6) Infectious disease studies fall into the above just like anything else. 

There is no fundamental distrust of science, that is a gross misconception and conspiracy held by a certain faction of the population. What there is, is a healthy skepticism of what we are constantly being spoon fed. For example, I remember when eating eggs was perfectly ok, then according to 1 study, eggs became bad, you could only eat 1 egg per week. Then it shifted again, eggs really aren't that bad for you. No wonder the public gets confused and is skeptical. Even the dad gum researchers can't figure out which way it is. They waffle. 

Like any infection disease: 

1) wash your hands more as anyone should (after the toilet, coughing, sneezing, etc.)

2) eat a proper diet and get the vitamins and minerals help boost the immune system

3) stop doing immunosuppressant activities (e.g., limit alcohol, tobacco, vaping, etc.)

4) get some exercise, don't just sit on your a$$

5) have some damn common sense

Also published in academia as sole author. Have to say though, there is truth in research and reasons not to be skeptical. People build their legacy on peer review and attacking faulty logic and as well as replacing it with good science will secure a reputation that will give you a good life anywhere you go and secure that legacy.

The medical sciences are particularly brutal on studies and results, as the money to be made by being "correct", in this field, is unbelievable. Dont think you will pass an agenda unchecked with statistics and omitting caveats in your conclusion on a major public issue. Regardless, in all sciences, the one thing in we should be particularly aware and more trusting of is consensus.

Where consensus exists, multiple methods reach similar conclusions we should pay attention. A lot of the distrust is healthy, sure. Espeacially against the media. But, when 99% of researchers say we have an undeniable corelation, we shouldnt be so fast to accept an antithesis because if someone could expose that truth they would, noone is paying off every researcher in a given field to keep the truth away, and certainly not everyone in the field is like-minded or willing to accept bias. I think that it is more dangerous to distrust facts and carry on about our business while possibly excerbating the situation simply because we're comfortable at the moment.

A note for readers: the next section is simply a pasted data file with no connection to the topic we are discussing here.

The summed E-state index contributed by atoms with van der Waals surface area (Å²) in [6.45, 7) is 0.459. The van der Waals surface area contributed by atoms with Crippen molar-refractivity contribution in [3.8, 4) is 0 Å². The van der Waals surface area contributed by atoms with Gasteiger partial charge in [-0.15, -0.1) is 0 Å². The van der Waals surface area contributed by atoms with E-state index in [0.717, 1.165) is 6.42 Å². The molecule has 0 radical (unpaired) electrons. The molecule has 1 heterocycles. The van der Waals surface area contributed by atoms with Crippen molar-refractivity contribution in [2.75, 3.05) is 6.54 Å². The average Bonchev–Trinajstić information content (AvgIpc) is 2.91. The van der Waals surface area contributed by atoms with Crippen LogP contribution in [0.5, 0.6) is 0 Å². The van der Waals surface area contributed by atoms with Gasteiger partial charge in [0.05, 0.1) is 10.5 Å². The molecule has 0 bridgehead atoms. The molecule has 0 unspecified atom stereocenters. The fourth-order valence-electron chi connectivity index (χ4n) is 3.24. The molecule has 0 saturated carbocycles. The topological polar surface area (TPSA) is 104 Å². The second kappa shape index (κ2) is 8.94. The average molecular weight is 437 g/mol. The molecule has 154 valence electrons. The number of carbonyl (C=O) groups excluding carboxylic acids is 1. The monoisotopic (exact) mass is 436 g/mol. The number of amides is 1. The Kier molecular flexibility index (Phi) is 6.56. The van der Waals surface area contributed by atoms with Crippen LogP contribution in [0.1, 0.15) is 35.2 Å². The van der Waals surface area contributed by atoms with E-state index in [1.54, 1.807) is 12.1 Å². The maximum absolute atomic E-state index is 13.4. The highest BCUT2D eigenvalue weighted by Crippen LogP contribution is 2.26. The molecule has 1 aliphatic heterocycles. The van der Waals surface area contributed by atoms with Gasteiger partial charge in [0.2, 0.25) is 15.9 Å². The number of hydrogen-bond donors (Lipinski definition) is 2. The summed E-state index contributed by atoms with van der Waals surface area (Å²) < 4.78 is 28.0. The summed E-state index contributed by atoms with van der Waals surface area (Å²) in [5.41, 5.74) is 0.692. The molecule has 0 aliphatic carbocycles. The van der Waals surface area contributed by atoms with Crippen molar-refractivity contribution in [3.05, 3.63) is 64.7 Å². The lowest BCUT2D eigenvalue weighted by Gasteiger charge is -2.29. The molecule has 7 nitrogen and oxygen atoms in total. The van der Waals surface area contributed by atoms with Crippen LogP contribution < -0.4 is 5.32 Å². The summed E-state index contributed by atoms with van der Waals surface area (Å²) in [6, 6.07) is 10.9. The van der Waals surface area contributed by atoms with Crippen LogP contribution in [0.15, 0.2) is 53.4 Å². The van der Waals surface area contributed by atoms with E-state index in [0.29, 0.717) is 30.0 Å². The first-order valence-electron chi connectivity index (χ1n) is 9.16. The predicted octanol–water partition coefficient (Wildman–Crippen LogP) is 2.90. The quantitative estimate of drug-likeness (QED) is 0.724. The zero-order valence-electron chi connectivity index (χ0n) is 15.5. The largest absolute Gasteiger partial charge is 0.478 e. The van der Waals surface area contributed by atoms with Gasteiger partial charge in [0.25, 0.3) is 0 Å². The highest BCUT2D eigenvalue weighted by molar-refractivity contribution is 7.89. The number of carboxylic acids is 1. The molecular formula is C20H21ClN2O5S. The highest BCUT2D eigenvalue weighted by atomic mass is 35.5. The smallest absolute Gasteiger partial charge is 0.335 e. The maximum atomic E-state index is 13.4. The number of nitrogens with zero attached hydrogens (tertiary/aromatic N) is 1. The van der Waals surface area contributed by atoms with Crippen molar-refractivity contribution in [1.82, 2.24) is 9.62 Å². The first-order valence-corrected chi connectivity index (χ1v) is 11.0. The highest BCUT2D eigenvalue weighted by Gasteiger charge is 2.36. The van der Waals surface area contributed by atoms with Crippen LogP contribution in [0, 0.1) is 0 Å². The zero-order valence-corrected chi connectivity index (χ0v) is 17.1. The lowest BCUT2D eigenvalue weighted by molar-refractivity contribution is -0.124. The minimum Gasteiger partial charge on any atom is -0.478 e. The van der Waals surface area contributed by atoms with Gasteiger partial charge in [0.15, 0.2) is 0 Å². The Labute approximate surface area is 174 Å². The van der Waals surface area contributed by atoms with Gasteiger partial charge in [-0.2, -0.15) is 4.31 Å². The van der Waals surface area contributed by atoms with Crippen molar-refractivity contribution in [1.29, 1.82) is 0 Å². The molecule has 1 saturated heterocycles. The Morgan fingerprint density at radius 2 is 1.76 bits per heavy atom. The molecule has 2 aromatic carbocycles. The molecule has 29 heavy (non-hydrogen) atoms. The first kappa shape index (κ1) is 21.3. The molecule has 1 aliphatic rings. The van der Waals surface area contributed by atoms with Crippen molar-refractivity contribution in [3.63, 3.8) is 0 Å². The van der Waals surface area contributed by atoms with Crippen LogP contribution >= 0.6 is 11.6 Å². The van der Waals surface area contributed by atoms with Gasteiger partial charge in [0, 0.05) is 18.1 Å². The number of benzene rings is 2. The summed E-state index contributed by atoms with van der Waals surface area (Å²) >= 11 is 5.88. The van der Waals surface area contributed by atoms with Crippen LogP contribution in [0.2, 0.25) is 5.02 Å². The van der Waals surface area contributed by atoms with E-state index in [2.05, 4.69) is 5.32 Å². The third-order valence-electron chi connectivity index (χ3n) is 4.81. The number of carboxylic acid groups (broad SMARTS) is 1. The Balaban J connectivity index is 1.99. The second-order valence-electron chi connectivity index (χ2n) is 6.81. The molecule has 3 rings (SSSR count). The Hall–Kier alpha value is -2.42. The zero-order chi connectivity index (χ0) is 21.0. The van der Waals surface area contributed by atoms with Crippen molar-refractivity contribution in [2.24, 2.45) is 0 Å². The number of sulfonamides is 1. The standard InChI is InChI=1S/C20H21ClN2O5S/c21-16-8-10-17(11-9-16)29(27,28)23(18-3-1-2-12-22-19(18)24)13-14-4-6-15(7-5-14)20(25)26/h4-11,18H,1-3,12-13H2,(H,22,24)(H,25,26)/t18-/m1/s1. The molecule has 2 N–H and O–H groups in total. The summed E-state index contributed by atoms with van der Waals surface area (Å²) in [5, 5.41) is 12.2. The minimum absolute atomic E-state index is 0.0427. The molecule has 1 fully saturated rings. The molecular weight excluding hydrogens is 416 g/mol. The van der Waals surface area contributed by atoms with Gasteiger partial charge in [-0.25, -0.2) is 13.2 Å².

Sorry for the rant...

That said, There has not been 1 case in CO yet, and i cant find clorox wipes to clean my kitchen... Yes its ridiculous.

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Im hearing about supply chain disruptions coming down the pipe. Should be interesting in a month or so being most goods are made in China. 

I'm getting on a plane to Punta Cana in a few days...I've been watching the news diligently seeing if there is a last minute cancellation of my trip. Already cancelled my Italy trip for June. 

Lots of my employees are getting grounded 

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I come from a long line of non-alarmists. That said, I can’t help thinking going forward with my long-planned trip to Seattle in 2 weeks would be foolish, and irresponsible as far as the rest of my family is concerned. And the prospect of being quarantined away from home would be financially devastating. 

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16 minutes ago, Islandboy said:

I come from a long line of non-alarmists. That said, I can’t help thinking going forward with my long-planned trip to Seattle in 2 weeks would be foolish, and irresponsible as far as the rest of my family is concerned. And the prospect of being quarantined away from home would be financially devastating. 

I'm hoping my planned trip to your island in July won't get disrupted but I doubt I would cancel on my own unless the spread of this thing gets much bigger by then.

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Good indication of the danger of this virus . They can spin it all they want.  

Thousands held on cruise ship off California (Governor declared state of emergency) over coronavirus fears . At least six people who were hospitalized after being taken off the Diamond Princess have died.

https://www.msn.com/en-ca/news/world/thousands-held-on-cruise-ship-off-california-over-coronavirus-fears/ar-BB10Lr6i?ocid=spartandhp